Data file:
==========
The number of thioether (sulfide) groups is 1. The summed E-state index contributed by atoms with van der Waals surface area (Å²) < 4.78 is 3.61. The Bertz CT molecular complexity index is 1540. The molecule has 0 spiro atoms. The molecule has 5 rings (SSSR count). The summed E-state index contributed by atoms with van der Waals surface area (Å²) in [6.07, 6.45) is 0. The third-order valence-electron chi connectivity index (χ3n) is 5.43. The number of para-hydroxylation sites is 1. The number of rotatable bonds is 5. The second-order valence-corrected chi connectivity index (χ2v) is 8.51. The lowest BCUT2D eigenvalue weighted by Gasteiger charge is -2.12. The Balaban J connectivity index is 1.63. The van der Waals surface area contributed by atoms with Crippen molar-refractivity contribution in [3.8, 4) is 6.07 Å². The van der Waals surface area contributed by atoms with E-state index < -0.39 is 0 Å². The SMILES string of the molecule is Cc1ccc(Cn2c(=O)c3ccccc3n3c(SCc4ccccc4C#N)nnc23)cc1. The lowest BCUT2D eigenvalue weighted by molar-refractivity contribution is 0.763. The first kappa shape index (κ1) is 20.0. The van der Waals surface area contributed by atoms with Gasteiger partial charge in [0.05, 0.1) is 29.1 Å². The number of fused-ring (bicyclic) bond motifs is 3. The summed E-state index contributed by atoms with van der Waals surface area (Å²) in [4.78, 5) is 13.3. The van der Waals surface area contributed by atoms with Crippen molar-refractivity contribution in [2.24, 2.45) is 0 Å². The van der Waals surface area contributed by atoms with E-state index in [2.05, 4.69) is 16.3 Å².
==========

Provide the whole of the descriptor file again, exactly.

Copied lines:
The number of thioether (sulfide) groups is 1. The summed E-state index contributed by atoms with van der Waals surface area (Å²) < 4.78 is 3.61. The Bertz CT molecular complexity index is 1540. The molecule has 0 spiro atoms. The molecule has 5 rings (SSSR count). The summed E-state index contributed by atoms with van der Waals surface area (Å²) in [6.07, 6.45) is 0. The third-order valence-electron chi connectivity index (χ3n) is 5.43. The number of para-hydroxylation sites is 1. The number of rotatable bonds is 5. The second-order valence-corrected chi connectivity index (χ2v) is 8.51. The lowest BCUT2D eigenvalue weighted by Gasteiger charge is -2.12. The Balaban J connectivity index is 1.63. The van der Waals surface area contributed by atoms with Crippen molar-refractivity contribution in [3.8, 4) is 6.07 Å². The van der Waals surface area contributed by atoms with E-state index < -0.39 is 0 Å². The SMILES string of the molecule is Cc1ccc(Cn2c(=O)c3ccccc3n3c(SCc4ccccc4C#N)nnc23)cc1. The lowest BCUT2D eigenvalue weighted by molar-refractivity contribution is 0.763. The first kappa shape index (κ1) is 20.0. The van der Waals surface area contributed by atoms with Gasteiger partial charge in [0.05, 0.1) is 29.1 Å². The number of fused-ring (bicyclic) bond motifs is 3. The summed E-state index contributed by atoms with van der Waals surface area (Å²) in [4.78, 5) is 13.3. The van der Waals surface area contributed by atoms with Crippen molar-refractivity contribution in [2.24, 2.45) is 0 Å². The van der Waals surface area contributed by atoms with E-state index in [2.05, 4.69) is 16.3 Å².